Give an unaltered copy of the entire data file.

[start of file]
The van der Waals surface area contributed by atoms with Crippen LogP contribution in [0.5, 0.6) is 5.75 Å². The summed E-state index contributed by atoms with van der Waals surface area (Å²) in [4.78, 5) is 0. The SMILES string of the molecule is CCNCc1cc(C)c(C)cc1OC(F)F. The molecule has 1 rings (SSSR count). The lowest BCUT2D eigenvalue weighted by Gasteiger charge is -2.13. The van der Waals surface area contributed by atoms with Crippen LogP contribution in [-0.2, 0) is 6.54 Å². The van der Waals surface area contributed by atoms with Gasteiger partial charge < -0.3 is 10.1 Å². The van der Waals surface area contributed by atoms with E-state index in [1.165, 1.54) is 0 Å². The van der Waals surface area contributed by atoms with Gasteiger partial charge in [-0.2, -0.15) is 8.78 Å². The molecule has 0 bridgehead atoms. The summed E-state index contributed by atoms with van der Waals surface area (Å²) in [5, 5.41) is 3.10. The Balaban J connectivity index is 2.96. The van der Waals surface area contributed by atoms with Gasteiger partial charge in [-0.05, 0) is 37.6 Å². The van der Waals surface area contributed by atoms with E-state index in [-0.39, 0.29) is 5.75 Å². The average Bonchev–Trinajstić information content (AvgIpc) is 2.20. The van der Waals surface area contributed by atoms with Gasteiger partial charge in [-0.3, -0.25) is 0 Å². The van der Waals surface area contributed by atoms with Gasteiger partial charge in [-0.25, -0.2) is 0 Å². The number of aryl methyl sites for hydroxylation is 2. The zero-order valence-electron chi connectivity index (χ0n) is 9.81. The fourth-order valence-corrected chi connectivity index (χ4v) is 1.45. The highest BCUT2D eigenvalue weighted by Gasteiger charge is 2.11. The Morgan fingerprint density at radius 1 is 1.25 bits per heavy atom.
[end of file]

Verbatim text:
The van der Waals surface area contributed by atoms with Crippen LogP contribution in [0.5, 0.6) is 5.75 Å². The summed E-state index contributed by atoms with van der Waals surface area (Å²) in [4.78, 5) is 0. The SMILES string of the molecule is CCNCc1cc(C)c(C)cc1OC(F)F. The molecule has 1 rings (SSSR count). The lowest BCUT2D eigenvalue weighted by Gasteiger charge is -2.13. The van der Waals surface area contributed by atoms with Crippen LogP contribution in [-0.2, 0) is 6.54 Å². The van der Waals surface area contributed by atoms with Gasteiger partial charge < -0.3 is 10.1 Å². The van der Waals surface area contributed by atoms with E-state index in [1.165, 1.54) is 0 Å². The van der Waals surface area contributed by atoms with Gasteiger partial charge in [-0.2, -0.15) is 8.78 Å². The molecule has 0 bridgehead atoms. The summed E-state index contributed by atoms with van der Waals surface area (Å²) in [5, 5.41) is 3.10. The Balaban J connectivity index is 2.96. The van der Waals surface area contributed by atoms with Gasteiger partial charge in [-0.05, 0) is 37.6 Å². The van der Waals surface area contributed by atoms with E-state index in [-0.39, 0.29) is 5.75 Å². The average Bonchev–Trinajstić information content (AvgIpc) is 2.20. The van der Waals surface area contributed by atoms with Gasteiger partial charge in [-0.3, -0.25) is 0 Å². The van der Waals surface area contributed by atoms with Gasteiger partial charge in [-0.25, -0.2) is 0 Å². The number of aryl methyl sites for hydroxylation is 2. The zero-order valence-electron chi connectivity index (χ0n) is 9.81. The fourth-order valence-corrected chi connectivity index (χ4v) is 1.45. The highest BCUT2D eigenvalue weighted by Gasteiger charge is 2.11. The Morgan fingerprint density at radius 1 is 1.25 bits per heavy atom.